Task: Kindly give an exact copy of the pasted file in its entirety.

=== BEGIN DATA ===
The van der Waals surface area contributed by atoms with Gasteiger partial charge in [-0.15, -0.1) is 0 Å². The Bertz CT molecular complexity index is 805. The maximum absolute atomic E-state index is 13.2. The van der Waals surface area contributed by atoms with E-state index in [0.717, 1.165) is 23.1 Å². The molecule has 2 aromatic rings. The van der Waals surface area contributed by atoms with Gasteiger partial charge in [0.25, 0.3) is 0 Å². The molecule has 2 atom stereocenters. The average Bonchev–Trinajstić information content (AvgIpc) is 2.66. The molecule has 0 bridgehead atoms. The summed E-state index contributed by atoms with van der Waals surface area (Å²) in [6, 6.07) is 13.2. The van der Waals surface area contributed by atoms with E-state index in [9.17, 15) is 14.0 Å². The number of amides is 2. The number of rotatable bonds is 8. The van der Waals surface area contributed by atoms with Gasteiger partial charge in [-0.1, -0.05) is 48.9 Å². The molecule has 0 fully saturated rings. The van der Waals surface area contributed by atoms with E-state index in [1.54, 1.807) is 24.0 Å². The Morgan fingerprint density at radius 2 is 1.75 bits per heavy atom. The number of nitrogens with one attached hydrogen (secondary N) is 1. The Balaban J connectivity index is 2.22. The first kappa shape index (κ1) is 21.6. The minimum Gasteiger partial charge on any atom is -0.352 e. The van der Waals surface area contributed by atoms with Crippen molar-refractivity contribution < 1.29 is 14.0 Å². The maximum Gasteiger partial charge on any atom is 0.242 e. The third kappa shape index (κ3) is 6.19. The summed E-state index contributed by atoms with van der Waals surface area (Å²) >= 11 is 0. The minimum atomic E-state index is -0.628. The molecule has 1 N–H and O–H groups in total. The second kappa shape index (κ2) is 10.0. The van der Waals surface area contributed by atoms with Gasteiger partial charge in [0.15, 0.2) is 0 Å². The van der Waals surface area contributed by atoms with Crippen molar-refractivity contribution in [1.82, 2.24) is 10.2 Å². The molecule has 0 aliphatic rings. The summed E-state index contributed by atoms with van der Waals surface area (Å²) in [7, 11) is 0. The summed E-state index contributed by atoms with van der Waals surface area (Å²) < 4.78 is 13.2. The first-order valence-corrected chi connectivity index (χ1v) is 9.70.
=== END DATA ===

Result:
The van der Waals surface area contributed by atoms with Gasteiger partial charge in [-0.15, -0.1) is 0 Å². The Bertz CT molecular complexity index is 805. The maximum absolute atomic E-state index is 13.2. The van der Waals surface area contributed by atoms with E-state index in [0.717, 1.165) is 23.1 Å². The molecule has 2 aromatic rings. The van der Waals surface area contributed by atoms with Gasteiger partial charge in [0.25, 0.3) is 0 Å². The molecule has 2 atom stereocenters. The average Bonchev–Trinajstić information content (AvgIpc) is 2.66. The molecule has 0 bridgehead atoms. The summed E-state index contributed by atoms with van der Waals surface area (Å²) in [6, 6.07) is 13.2. The van der Waals surface area contributed by atoms with E-state index in [9.17, 15) is 14.0 Å². The number of amides is 2. The number of rotatable bonds is 8. The van der Waals surface area contributed by atoms with Gasteiger partial charge in [-0.1, -0.05) is 48.9 Å². The molecule has 0 fully saturated rings. The van der Waals surface area contributed by atoms with E-state index in [1.54, 1.807) is 24.0 Å². The Morgan fingerprint density at radius 2 is 1.75 bits per heavy atom. The number of nitrogens with one attached hydrogen (secondary N) is 1. The Balaban J connectivity index is 2.22. The first kappa shape index (κ1) is 21.6. The minimum Gasteiger partial charge on any atom is -0.352 e. The van der Waals surface area contributed by atoms with Crippen molar-refractivity contribution < 1.29 is 14.0 Å². The maximum Gasteiger partial charge on any atom is 0.242 e. The third kappa shape index (κ3) is 6.19. The summed E-state index contributed by atoms with van der Waals surface area (Å²) >= 11 is 0. The minimum atomic E-state index is -0.628. The molecule has 1 N–H and O–H groups in total. The second kappa shape index (κ2) is 10.0. The van der Waals surface area contributed by atoms with Gasteiger partial charge in [0.15, 0.2) is 0 Å². The van der Waals surface area contributed by atoms with Crippen molar-refractivity contribution in [1.82, 2.24) is 10.2 Å². The molecule has 0 aliphatic rings. The summed E-state index contributed by atoms with van der Waals surface area (Å²) in [7, 11) is 0. The summed E-state index contributed by atoms with van der Waals surface area (Å²) < 4.78 is 13.2. The first-order valence-corrected chi connectivity index (χ1v) is 9.70.